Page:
You’ve heard about Ronald Reagan’s “shining city on a hill”? Mitt Romney may have handed Barack Obama a presidential race on a glittering silver platter at a press conference.
Did Republican Presidential candidate Mitt Romney quickly called press conference aimed at stemming quick political bleeding from a leaked secret video of him talking to supporters at a fundraiser hand Barack Obama an issue on a silver platter? And is the issue potentially so bad for Romney’s already vulnerable image that the press conference did more harm than good? Perhaps fatal political harm?
The sudden political crisis that engulfed Republican Mitt Romney over secret videos recorded while he was talking privately at a fundraiser and proclaimed that 47 percent of the American people will vote for Obama and are dependent on the government has had two immediate, swift negative fallouts:
1. Romney gave a press conference that is likely to have made his situation worse. He doubled down on what many (including thoughtful conservatives who are not lockstep political partisans defending him no matter what) think was a damaging statement to make. In essence he said, yeah, it was inelegantly stated but his statement was not wrong. He did not use the word “deadbeats” or “moochers” when the secret tape showed him dissing 47% of the American electorate, but many will take it that way.
And if they don’t, the Democrats will help them to see it that way. Democratic ad production companies must be drooling.
ROMNEY’s PROBLEM: this clip will now be shown over and over along with snippets of the video. And Mother Jone’s David Corn says MORE tape will be released tomorrow.
Watch his hastily called “press availability” at 10:30 pm EST and see what you think. To be sure, Rush and Sean and some of Romney’s stanchest new and old media supporters will try and spin it.
But if Romney loses — particularly if he loses big — this could be the tape that will be played for years. Romney didn’t look happy, looked like a kid trying to explain why he broke his mother’s expensive vase and — big mistake — after a short press availability walked away from the podium while there were more questions. Yes, President’s do, too. But this left the impression that he was forced to say something so he did.
Romney stood by his remarks. Which will be part of the story. And he has said he hopes the entire tape will be released. So look for a lot more of it to surface.
The press conference won’t play well in terms of imagery. Just look at this initial report on the Washington Post’s blog:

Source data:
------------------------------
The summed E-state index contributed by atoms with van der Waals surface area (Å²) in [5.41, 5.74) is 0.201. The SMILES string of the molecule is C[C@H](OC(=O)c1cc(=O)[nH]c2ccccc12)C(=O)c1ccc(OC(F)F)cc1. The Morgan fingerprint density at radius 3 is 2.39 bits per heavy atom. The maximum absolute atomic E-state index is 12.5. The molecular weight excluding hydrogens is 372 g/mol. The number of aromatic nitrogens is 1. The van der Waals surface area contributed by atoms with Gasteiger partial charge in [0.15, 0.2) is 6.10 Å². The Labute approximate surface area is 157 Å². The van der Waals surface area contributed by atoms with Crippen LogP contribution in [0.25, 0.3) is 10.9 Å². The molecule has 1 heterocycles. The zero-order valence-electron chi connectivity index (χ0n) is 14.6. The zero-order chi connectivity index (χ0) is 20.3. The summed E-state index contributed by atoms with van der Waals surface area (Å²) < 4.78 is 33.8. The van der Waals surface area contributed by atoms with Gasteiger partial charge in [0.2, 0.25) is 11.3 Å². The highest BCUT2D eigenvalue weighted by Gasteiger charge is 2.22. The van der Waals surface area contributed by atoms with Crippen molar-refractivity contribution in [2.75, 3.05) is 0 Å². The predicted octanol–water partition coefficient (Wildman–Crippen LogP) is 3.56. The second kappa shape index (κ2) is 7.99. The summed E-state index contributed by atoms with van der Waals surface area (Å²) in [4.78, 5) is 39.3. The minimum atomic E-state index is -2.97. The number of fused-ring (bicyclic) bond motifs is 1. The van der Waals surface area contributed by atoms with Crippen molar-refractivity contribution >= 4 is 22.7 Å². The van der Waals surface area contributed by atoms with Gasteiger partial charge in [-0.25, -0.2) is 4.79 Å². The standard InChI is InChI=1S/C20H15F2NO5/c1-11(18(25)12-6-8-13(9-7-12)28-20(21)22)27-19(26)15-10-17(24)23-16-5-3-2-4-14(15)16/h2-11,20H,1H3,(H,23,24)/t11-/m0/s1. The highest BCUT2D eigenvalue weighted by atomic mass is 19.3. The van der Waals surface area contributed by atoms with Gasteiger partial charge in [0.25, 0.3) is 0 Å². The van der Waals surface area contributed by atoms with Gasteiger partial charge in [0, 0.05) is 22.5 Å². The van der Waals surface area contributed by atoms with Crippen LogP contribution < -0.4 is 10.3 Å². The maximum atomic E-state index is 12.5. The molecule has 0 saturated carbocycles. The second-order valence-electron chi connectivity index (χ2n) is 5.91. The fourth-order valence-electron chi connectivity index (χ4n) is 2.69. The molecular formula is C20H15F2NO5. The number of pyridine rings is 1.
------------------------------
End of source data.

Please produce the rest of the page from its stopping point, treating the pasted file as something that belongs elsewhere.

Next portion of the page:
Republican presidential nominee Mitt Romney did not back down from comments published Monday in Mother Jones magazine, in which he dismissed supporters of President Obama as a “victims” who take no responsibility for their livelihoods and who think they are entitled to government handouts.
“It’s not elegantly stated…I’m speaking off the cuff in response to a question,” Romney told reporters Monday night in Costa Mesa, Calif.
Asked what assurances he could give to voters that he doesn’t say different things behind closed doors to his donors than he does at his public rallies, Romney said he gives “the same message” to all audiences.
“We have a very different approach, the president and I, between a government dominated society and a society driven by free people pursuing their dreams,” Romney said.
In the video, he said, he was “talking about the process of campaigns.”
“Typically I don’t talk about process in speeches because I think candidates are wiser to talk about policy and their vision than to talk about how they’re going to win a election,” Romney said. “At a fundraiser you have people say. ‘Governor how are you going to win this?’ And so I respond, ‘Well, the president has his group I have my group. I want to keep my team strong and motivated and I want to get those people in the middle.’ That’s something which fundraising people who are parting with their monies are very interested in knowing can you win or not and that’s what this was addressing.”
When a reporter asked what Romney meant by the words “victims” and “personal responsibility,” Romney said that he was “talking about the political process of drawing people into my own campaign.”
Romney’s comments about the need to communicate certain things to people from whom a candidate is seeking money is correct and logical.
But it will be used against him — but won’t be as damaging as his general demeanor which was far from confident and in control. He looked like he couldn’t get out of there fast enough — which he most assuredly tried to do at the end.
2. An almost stunning example of political sports team support partisanship. I’ve noted often how in our mega-partisanship atmosphere no matter what a candidate says a good chunk of his or her political sports team will stick by it. So now we are already seeing some conservative Republicans virtually write off the 47 percent of Americans not just in terms of making an effort to bring them on board but writing them totally off and cheering Romney’s assertions on.
More than ever, it has become “us” against “them.”
Not “us” against another part of “us.’
And when in American history have we had a Presidential candidate who so seemingly so specifically writes an entire chunk of the American populace off as lost cause who’ll never support him and who therefore don’t deserve his focus?
PREDICTION: If Romney has not lost the election with this episode, he will take a big hit with many independent voters. He is clearly concerned with winning the middle and independents but this is unlikely to play too well.
AND THIS NOTE: I’m reading “The Real Romney” and am truly moved and touched by the accounts of his childhood, dedication to his faith, his manyacts to help others in his church, and his devotion to his family. It’s a pity that this Mitt Romney — and the Mitt Romney who at one time was viewed as an up and coming moderate Republican Govenor — has been washed away in his march to the White Houseby a new Romney who may be more practical but not as admirable.